Spike in Piracy Predicted as Musicians Continue to Abandon Streaming Services
Sir Paul, say it isn't so! Are you really pulling your beloved content out of streaming services?
Digital Music News recently shared part of a study about the effects that online content distribution, particularly streaming, has on conversion rates. Following the results of this study, musicians began to pull their content out of subscription streaming services like Spotify, Rdio, and Rhapsody in order to mitigate the damage to record sales. At the risk of looking foolish, the question begs to be asked: Can the entertainment industry continue to demand that a debt-laden society continue to finance it? Isn't that the major reason for the rise in streaming services?
Recession Drives Permanent Shift in Consumer Behavior
U.S. entertainment sales, particularly in the area of the video, have been falling for several years now, according to Digital Entertainment Group, which noted a shift in consumer behavior toward rental and subscription streaming services starting during the recession. The purchase of physical and electronic content is down 29% from seven years ago, while mobile device adoption is rapidly growing and projected to continue to rise worldwide. Seeing the handwriting on the wall, Hollywood came up with a nifty idea for a cloud-based digital locker it calls UltraViolet, and they began launching "UltraViolet-enabled Blu-ray discs" to encourage consumers to purchase the content and subsequently be able to access it from a variety of devices, while starving streaming services of their most lucrative content. Adoption of digital lockers has been slow and consumer response lukewarm.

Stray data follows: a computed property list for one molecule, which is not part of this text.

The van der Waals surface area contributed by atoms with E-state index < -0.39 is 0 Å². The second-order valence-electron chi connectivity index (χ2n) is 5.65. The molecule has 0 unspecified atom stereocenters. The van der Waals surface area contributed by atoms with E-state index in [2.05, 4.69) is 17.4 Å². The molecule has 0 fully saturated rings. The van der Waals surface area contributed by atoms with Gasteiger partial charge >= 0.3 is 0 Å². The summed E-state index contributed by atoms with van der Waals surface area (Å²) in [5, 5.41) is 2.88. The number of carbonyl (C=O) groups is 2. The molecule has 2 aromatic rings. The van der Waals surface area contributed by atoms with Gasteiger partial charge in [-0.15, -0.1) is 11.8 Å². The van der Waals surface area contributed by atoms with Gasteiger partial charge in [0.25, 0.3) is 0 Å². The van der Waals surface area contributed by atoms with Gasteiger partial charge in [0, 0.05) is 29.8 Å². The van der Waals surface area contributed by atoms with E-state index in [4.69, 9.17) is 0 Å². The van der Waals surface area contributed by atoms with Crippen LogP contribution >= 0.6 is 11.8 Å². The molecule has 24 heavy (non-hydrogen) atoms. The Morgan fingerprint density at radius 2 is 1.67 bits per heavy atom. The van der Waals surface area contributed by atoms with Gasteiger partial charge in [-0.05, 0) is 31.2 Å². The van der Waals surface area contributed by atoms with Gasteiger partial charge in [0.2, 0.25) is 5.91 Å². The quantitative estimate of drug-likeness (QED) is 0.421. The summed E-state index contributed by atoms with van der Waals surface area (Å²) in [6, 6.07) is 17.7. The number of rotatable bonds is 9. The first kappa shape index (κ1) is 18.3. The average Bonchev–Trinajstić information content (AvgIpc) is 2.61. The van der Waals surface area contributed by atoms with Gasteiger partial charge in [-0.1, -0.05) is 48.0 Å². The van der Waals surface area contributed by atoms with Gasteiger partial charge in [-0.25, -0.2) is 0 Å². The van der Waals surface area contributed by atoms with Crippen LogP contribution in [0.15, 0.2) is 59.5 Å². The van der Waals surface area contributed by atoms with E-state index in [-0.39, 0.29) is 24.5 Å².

Along with decreased consumer spending on entertainment media, there has been a dramatic increase in piracy of copyrighted content, facilitated by peer-to-peer file sharing services that are cropping up all over the world. And yet, the "solution" to this appears to be for the entertainment industry to utilize streaming services. Bloggers at thehill.com reported "In a 2010 UK-based study evaluating the relationship between illegal P2P file-sharing and Internet radio services, researchers found that over half of the survey's participants reported stopping illegal downloading activity due to the presence of online streaming services. A US-based study due out later this year is expected to report similar findings."Continued on the next page